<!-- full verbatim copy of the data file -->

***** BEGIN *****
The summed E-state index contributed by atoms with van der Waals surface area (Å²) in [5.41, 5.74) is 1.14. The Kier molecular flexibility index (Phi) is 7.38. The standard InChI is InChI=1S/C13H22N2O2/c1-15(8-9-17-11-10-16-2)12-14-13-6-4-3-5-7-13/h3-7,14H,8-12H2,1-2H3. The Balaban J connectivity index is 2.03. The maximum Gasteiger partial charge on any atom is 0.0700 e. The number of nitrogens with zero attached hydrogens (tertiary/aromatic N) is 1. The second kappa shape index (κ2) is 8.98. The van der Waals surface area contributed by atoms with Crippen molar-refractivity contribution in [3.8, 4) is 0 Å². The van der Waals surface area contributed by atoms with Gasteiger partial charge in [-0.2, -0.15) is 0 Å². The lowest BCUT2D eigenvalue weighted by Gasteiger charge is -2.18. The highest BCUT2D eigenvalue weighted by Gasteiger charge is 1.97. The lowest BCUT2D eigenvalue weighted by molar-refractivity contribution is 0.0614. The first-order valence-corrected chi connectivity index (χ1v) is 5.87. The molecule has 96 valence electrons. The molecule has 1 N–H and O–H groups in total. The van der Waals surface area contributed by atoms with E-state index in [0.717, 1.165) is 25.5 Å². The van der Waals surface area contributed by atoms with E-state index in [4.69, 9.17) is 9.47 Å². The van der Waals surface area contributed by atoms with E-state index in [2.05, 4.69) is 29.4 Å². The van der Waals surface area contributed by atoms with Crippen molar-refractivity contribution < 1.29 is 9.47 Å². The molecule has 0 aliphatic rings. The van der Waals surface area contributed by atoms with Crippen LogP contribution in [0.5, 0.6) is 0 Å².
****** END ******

The summed E-state index contributed by atoms with van der Waals surface area (Å²) in [5.41, 5.74) is 1.14. The Kier molecular flexibility index (Phi) is 7.38. The standard InChI is InChI=1S/C13H22N2O2/c1-15(8-9-17-11-10-16-2)12-14-13-6-4-3-5-7-13/h3-7,14H,8-12H2,1-2H3. The Balaban J connectivity index is 2.03. The maximum Gasteiger partial charge on any atom is 0.0700 e. The number of nitrogens with zero attached hydrogens (tertiary/aromatic N) is 1. The second kappa shape index (κ2) is 8.98. The van der Waals surface area contributed by atoms with Crippen molar-refractivity contribution in [3.8, 4) is 0 Å². The van der Waals surface area contributed by atoms with Gasteiger partial charge in [-0.2, -0.15) is 0 Å². The lowest BCUT2D eigenvalue weighted by Gasteiger charge is -2.18. The highest BCUT2D eigenvalue weighted by Gasteiger charge is 1.97. The lowest BCUT2D eigenvalue weighted by molar-refractivity contribution is 0.0614. The first-order valence-corrected chi connectivity index (χ1v) is 5.87. The molecule has 96 valence electrons. The molecule has 1 N–H and O–H groups in total. The van der Waals surface area contributed by atoms with E-state index in [0.717, 1.165) is 25.5 Å². The van der Waals surface area contributed by atoms with E-state index in [4.69, 9.17) is 9.47 Å². The van der Waals surface area contributed by atoms with E-state index in [2.05, 4.69) is 29.4 Å². The van der Waals surface area contributed by atoms with Crippen molar-refractivity contribution < 1.29 is 9.47 Å². The molecule has 0 aliphatic rings. The van der Waals surface area contributed by atoms with Crippen LogP contribution in [0.5, 0.6) is 0 Å².